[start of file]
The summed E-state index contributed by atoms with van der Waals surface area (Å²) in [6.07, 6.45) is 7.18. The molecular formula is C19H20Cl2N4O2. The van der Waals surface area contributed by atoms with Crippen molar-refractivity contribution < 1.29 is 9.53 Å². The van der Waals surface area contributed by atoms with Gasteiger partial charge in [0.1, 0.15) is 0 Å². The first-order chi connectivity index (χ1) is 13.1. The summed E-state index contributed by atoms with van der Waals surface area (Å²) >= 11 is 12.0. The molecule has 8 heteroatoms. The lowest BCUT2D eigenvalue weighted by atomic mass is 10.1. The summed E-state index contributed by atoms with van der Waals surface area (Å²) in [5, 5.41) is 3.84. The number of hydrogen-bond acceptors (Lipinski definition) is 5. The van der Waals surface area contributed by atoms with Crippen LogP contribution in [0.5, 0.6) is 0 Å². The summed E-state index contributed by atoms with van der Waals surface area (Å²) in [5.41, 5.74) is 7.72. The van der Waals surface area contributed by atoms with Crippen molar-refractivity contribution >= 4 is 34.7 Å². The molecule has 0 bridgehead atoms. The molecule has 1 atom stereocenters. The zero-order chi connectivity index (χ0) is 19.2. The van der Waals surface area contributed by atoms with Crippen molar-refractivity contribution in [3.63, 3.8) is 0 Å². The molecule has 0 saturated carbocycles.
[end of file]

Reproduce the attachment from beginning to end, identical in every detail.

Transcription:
The summed E-state index contributed by atoms with van der Waals surface area (Å²) in [6.07, 6.45) is 7.18. The molecular formula is C19H20Cl2N4O2. The van der Waals surface area contributed by atoms with Crippen molar-refractivity contribution < 1.29 is 9.53 Å². The van der Waals surface area contributed by atoms with Gasteiger partial charge in [0.1, 0.15) is 0 Å². The first-order chi connectivity index (χ1) is 13.1. The summed E-state index contributed by atoms with van der Waals surface area (Å²) >= 11 is 12.0. The molecule has 8 heteroatoms. The lowest BCUT2D eigenvalue weighted by atomic mass is 10.1. The summed E-state index contributed by atoms with van der Waals surface area (Å²) in [5, 5.41) is 3.84. The number of hydrogen-bond acceptors (Lipinski definition) is 5. The van der Waals surface area contributed by atoms with Crippen LogP contribution in [0.5, 0.6) is 0 Å². The summed E-state index contributed by atoms with van der Waals surface area (Å²) in [5.41, 5.74) is 7.72. The van der Waals surface area contributed by atoms with Crippen molar-refractivity contribution >= 4 is 34.7 Å². The molecule has 0 bridgehead atoms. The molecule has 1 atom stereocenters. The zero-order chi connectivity index (χ0) is 19.2. The van der Waals surface area contributed by atoms with Crippen molar-refractivity contribution in [3.63, 3.8) is 0 Å². The molecule has 0 saturated carbocycles.